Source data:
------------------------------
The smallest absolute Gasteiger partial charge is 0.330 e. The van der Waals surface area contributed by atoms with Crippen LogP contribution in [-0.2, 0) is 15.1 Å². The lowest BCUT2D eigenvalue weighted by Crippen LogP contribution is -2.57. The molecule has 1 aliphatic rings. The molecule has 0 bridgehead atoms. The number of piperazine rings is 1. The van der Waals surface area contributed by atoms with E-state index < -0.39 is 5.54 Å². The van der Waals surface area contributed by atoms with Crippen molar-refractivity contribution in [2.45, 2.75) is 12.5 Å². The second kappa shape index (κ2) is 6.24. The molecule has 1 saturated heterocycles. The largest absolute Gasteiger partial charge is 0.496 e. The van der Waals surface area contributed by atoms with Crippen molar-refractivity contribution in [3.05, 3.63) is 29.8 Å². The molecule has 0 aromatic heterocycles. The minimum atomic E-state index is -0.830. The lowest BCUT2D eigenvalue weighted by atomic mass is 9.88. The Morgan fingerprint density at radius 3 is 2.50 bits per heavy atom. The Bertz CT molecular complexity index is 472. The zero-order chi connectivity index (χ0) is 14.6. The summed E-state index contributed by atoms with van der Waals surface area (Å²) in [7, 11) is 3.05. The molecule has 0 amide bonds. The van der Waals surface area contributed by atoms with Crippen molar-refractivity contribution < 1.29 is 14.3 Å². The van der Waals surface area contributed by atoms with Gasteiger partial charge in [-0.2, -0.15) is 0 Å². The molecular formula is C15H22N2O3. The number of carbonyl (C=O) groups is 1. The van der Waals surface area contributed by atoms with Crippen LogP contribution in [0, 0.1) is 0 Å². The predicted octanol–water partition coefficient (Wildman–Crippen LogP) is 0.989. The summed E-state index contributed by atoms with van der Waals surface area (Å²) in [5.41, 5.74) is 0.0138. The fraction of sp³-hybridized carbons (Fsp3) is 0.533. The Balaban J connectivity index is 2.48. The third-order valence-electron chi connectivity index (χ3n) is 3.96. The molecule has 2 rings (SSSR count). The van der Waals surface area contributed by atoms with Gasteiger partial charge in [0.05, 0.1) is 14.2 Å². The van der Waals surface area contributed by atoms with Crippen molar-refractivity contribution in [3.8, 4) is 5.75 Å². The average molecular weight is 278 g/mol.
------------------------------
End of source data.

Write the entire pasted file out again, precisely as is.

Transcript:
The smallest absolute Gasteiger partial charge is 0.330 e. The van der Waals surface area contributed by atoms with Crippen LogP contribution in [-0.2, 0) is 15.1 Å². The lowest BCUT2D eigenvalue weighted by Crippen LogP contribution is -2.57. The molecule has 1 aliphatic rings. The molecule has 0 bridgehead atoms. The number of piperazine rings is 1. The van der Waals surface area contributed by atoms with E-state index < -0.39 is 5.54 Å². The van der Waals surface area contributed by atoms with Crippen molar-refractivity contribution in [2.45, 2.75) is 12.5 Å². The second kappa shape index (κ2) is 6.24. The molecule has 1 saturated heterocycles. The largest absolute Gasteiger partial charge is 0.496 e. The van der Waals surface area contributed by atoms with Crippen molar-refractivity contribution in [3.05, 3.63) is 29.8 Å². The molecule has 0 aromatic heterocycles. The minimum atomic E-state index is -0.830. The lowest BCUT2D eigenvalue weighted by atomic mass is 9.88. The Morgan fingerprint density at radius 3 is 2.50 bits per heavy atom. The Bertz CT molecular complexity index is 472. The zero-order chi connectivity index (χ0) is 14.6. The summed E-state index contributed by atoms with van der Waals surface area (Å²) in [7, 11) is 3.05. The molecule has 0 amide bonds. The van der Waals surface area contributed by atoms with Crippen molar-refractivity contribution < 1.29 is 14.3 Å². The van der Waals surface area contributed by atoms with Gasteiger partial charge in [-0.2, -0.15) is 0 Å². The molecular formula is C15H22N2O3. The number of carbonyl (C=O) groups is 1. The van der Waals surface area contributed by atoms with Crippen LogP contribution in [0, 0.1) is 0 Å². The predicted octanol–water partition coefficient (Wildman–Crippen LogP) is 0.989. The summed E-state index contributed by atoms with van der Waals surface area (Å²) in [5.41, 5.74) is 0.0138. The fraction of sp³-hybridized carbons (Fsp3) is 0.533. The Balaban J connectivity index is 2.48. The third-order valence-electron chi connectivity index (χ3n) is 3.96. The molecule has 2 rings (SSSR count). The van der Waals surface area contributed by atoms with Gasteiger partial charge in [0.05, 0.1) is 14.2 Å². The van der Waals surface area contributed by atoms with Crippen molar-refractivity contribution in [3.8, 4) is 5.75 Å². The average molecular weight is 278 g/mol.